Bush v. Carpenter, No. 16-6318 (10th Cir. 2019)

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Justia Opinion Summary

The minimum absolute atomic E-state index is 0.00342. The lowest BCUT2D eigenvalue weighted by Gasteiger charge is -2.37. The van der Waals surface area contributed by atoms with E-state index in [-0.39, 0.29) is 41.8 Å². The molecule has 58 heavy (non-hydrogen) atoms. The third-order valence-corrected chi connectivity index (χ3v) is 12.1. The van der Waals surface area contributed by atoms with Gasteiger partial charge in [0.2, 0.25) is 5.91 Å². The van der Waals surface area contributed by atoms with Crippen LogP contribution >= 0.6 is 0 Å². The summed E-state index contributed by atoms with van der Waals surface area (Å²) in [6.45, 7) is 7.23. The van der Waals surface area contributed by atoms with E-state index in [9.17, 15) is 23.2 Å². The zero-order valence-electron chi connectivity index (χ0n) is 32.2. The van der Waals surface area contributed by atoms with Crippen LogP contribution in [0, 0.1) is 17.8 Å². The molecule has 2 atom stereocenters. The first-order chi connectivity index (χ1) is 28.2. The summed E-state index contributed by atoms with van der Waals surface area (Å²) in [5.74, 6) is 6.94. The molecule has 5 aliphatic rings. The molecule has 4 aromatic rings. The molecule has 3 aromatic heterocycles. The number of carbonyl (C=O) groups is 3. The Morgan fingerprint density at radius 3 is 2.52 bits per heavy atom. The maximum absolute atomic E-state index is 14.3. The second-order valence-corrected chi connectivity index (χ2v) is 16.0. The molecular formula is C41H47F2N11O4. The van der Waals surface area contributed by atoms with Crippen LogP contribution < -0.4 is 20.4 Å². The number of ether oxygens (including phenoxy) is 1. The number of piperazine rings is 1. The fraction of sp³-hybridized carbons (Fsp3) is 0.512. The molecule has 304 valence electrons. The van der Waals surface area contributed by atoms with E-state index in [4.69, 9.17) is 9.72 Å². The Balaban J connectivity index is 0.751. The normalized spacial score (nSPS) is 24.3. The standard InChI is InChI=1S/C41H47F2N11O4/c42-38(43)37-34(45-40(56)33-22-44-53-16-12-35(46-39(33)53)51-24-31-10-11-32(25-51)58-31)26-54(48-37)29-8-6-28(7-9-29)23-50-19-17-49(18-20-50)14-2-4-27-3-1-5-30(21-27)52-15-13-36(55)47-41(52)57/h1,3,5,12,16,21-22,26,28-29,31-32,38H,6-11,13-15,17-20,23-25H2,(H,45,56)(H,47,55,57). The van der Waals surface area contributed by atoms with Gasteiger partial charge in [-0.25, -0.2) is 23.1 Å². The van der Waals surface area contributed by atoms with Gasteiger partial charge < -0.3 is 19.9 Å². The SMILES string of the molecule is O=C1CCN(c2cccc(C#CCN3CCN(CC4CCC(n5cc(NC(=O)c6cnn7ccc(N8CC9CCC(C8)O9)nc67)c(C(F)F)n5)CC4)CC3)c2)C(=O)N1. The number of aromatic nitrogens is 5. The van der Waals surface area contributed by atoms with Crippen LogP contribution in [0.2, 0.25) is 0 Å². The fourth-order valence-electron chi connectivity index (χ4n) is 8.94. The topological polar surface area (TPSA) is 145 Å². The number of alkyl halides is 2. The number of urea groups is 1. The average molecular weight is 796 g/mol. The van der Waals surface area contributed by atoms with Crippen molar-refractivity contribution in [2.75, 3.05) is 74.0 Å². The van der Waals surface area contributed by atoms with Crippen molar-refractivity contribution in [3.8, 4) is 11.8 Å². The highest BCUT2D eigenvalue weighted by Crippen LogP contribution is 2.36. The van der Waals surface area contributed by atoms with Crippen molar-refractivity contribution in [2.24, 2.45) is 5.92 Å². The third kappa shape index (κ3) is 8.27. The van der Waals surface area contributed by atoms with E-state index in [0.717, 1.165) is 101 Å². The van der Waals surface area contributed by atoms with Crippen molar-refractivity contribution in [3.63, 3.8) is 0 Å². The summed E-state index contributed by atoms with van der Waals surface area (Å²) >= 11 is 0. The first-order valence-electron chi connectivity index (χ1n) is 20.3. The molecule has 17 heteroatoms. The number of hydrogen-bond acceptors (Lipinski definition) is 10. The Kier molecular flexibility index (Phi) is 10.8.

Petitioner Ronson Bush was an Oklahoma state prisoner who pled guilty to first-degree murder and was sentenced to death. After exhausting his state court remedies by way of a direct appeal and an application for state post-conviction relief, Bush filed a federal petition for a writ of habeas corpus. The district court denied Bush’s petition, and also denied him a certificate of appealability (COA). Bush appealed and the Tenth Circuit subsequently granted him a COA with respect to five issues. Bush argued: (1) the state trial court violated his due process rights by allowing the prosecution to make an offer of proof from a jailhouse informant regarding incriminating statements allegedly made by Bush; (2) the admission of improper victim impact testimony, including requests by the victim’s family members for the death penalty, violated his rights under the Eighth and Fourteenth Amendments’; (3) trial counsel was ineffective for failing to object to the admission of the unconstitutional victim impact testimony; (4) his direct appeal counsel was ineffective for failing to argue that trial counsel was ineffective for failing to challenge the constitutionality of an Oklahoma statute that bars capital defendants who plead guilty from being sentenced by a jury; and (5) cumulative error. Taking each issue in turn, the Tenth Circuit ultimately affirmed the district court’s denial of habeas relief.